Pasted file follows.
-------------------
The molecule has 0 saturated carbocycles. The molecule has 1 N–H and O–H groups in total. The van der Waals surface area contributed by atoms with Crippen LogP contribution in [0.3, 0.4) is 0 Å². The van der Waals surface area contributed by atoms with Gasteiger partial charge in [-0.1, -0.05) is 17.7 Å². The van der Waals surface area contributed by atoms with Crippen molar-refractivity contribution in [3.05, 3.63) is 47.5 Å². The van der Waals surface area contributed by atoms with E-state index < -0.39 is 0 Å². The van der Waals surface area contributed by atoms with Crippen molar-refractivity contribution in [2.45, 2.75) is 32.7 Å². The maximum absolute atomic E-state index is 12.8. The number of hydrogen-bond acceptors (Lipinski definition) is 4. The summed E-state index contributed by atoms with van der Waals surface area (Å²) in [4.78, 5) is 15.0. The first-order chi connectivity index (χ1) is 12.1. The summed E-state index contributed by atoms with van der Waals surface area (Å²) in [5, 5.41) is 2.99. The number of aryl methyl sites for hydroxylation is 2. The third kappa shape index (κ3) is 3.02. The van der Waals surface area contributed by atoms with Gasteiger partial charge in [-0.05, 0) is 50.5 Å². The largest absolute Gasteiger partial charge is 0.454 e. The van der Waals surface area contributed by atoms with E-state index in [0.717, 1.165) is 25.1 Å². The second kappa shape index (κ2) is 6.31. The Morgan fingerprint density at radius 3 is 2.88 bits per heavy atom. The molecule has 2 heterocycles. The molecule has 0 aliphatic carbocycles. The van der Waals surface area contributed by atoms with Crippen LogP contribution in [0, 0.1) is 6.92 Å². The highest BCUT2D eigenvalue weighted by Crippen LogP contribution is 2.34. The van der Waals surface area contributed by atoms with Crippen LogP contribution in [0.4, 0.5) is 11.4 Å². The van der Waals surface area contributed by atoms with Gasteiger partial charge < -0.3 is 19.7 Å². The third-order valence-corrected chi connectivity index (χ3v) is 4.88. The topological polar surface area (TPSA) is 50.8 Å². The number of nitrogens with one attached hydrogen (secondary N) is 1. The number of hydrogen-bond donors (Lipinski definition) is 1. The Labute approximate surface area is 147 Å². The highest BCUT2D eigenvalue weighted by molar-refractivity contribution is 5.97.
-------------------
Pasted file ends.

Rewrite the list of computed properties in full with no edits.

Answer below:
The molecule has 0 saturated carbocycles. The molecule has 1 N–H and O–H groups in total. The van der Waals surface area contributed by atoms with Crippen LogP contribution in [0.3, 0.4) is 0 Å². The van der Waals surface area contributed by atoms with Gasteiger partial charge in [-0.1, -0.05) is 17.7 Å². The van der Waals surface area contributed by atoms with Crippen molar-refractivity contribution in [3.05, 3.63) is 47.5 Å². The van der Waals surface area contributed by atoms with E-state index < -0.39 is 0 Å². The van der Waals surface area contributed by atoms with Crippen molar-refractivity contribution in [2.45, 2.75) is 32.7 Å². The maximum absolute atomic E-state index is 12.8. The number of hydrogen-bond acceptors (Lipinski definition) is 4. The summed E-state index contributed by atoms with van der Waals surface area (Å²) in [4.78, 5) is 15.0. The first-order chi connectivity index (χ1) is 12.1. The summed E-state index contributed by atoms with van der Waals surface area (Å²) in [5, 5.41) is 2.99. The number of aryl methyl sites for hydroxylation is 2. The third kappa shape index (κ3) is 3.02. The van der Waals surface area contributed by atoms with Gasteiger partial charge in [-0.05, 0) is 50.5 Å². The largest absolute Gasteiger partial charge is 0.454 e. The van der Waals surface area contributed by atoms with E-state index in [0.717, 1.165) is 25.1 Å². The second kappa shape index (κ2) is 6.31. The Morgan fingerprint density at radius 3 is 2.88 bits per heavy atom. The molecule has 2 heterocycles. The molecule has 0 aliphatic carbocycles. The van der Waals surface area contributed by atoms with Crippen LogP contribution in [0, 0.1) is 6.92 Å². The highest BCUT2D eigenvalue weighted by Crippen LogP contribution is 2.34. The van der Waals surface area contributed by atoms with Crippen LogP contribution in [0.4, 0.5) is 11.4 Å². The van der Waals surface area contributed by atoms with Gasteiger partial charge < -0.3 is 19.7 Å². The third-order valence-corrected chi connectivity index (χ3v) is 4.88. The topological polar surface area (TPSA) is 50.8 Å². The number of nitrogens with one attached hydrogen (secondary N) is 1. The number of hydrogen-bond donors (Lipinski definition) is 1. The Labute approximate surface area is 147 Å². The highest BCUT2D eigenvalue weighted by molar-refractivity contribution is 5.97.